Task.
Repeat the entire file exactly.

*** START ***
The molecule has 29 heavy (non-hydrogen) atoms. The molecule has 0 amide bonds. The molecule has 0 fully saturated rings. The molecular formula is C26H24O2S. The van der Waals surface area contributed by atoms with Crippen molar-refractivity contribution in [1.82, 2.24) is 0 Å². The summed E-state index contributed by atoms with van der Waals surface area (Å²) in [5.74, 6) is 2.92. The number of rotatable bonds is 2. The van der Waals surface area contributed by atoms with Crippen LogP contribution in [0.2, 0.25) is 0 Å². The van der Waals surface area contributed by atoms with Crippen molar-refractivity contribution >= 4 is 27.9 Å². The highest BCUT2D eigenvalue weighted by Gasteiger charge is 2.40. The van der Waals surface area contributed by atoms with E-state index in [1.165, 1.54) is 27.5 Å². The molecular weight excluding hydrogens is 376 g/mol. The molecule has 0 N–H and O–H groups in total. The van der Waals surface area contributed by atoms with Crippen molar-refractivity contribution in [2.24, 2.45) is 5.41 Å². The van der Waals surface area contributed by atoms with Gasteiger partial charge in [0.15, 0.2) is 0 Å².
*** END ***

The molecule has 29 heavy (non-hydrogen) atoms. The molecule has 0 amide bonds. The molecule has 0 fully saturated rings. The molecular formula is C26H24O2S. The van der Waals surface area contributed by atoms with Crippen molar-refractivity contribution in [1.82, 2.24) is 0 Å². The summed E-state index contributed by atoms with van der Waals surface area (Å²) in [5.74, 6) is 2.92. The number of rotatable bonds is 2. The van der Waals surface area contributed by atoms with Crippen LogP contribution in [0.2, 0.25) is 0 Å². The van der Waals surface area contributed by atoms with Crippen molar-refractivity contribution >= 4 is 27.9 Å². The highest BCUT2D eigenvalue weighted by Gasteiger charge is 2.40. The van der Waals surface area contributed by atoms with E-state index in [1.165, 1.54) is 27.5 Å². The molecular weight excluding hydrogens is 376 g/mol. The molecule has 0 N–H and O–H groups in total. The van der Waals surface area contributed by atoms with Crippen molar-refractivity contribution in [2.24, 2.45) is 5.41 Å². The van der Waals surface area contributed by atoms with Gasteiger partial charge in [0.15, 0.2) is 0 Å².